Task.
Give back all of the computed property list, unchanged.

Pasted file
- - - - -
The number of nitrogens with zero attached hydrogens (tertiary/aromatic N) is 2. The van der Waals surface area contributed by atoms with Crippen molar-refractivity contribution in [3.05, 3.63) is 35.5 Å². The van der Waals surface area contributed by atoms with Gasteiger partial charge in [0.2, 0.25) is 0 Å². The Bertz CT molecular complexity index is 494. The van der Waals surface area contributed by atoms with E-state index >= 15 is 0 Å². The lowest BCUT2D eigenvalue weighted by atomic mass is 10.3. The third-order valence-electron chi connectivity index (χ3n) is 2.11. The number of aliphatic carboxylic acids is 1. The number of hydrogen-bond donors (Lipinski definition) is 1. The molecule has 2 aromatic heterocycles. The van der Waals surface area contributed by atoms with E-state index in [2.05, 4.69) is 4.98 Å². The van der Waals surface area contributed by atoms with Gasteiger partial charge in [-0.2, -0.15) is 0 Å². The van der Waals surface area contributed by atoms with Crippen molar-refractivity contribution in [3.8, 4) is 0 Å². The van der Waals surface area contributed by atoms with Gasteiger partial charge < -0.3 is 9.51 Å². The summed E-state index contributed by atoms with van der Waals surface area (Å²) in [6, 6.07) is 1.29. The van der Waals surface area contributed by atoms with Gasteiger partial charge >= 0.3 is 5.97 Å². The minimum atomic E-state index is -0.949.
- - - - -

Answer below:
The number of nitrogens with zero attached hydrogens (tertiary/aromatic N) is 2. The van der Waals surface area contributed by atoms with Crippen molar-refractivity contribution in [3.05, 3.63) is 35.5 Å². The van der Waals surface area contributed by atoms with Gasteiger partial charge in [0.2, 0.25) is 0 Å². The Bertz CT molecular complexity index is 494. The van der Waals surface area contributed by atoms with E-state index >= 15 is 0 Å². The lowest BCUT2D eigenvalue weighted by atomic mass is 10.3. The third-order valence-electron chi connectivity index (χ3n) is 2.11. The number of aliphatic carboxylic acids is 1. The number of hydrogen-bond donors (Lipinski definition) is 1. The molecule has 2 aromatic heterocycles. The van der Waals surface area contributed by atoms with E-state index in [2.05, 4.69) is 4.98 Å². The van der Waals surface area contributed by atoms with Gasteiger partial charge in [-0.2, -0.15) is 0 Å². The van der Waals surface area contributed by atoms with Crippen molar-refractivity contribution in [3.8, 4) is 0 Å². The van der Waals surface area contributed by atoms with Gasteiger partial charge < -0.3 is 9.51 Å². The summed E-state index contributed by atoms with van der Waals surface area (Å²) in [6, 6.07) is 1.29. The van der Waals surface area contributed by atoms with Gasteiger partial charge >= 0.3 is 5.97 Å². The minimum atomic E-state index is -0.949.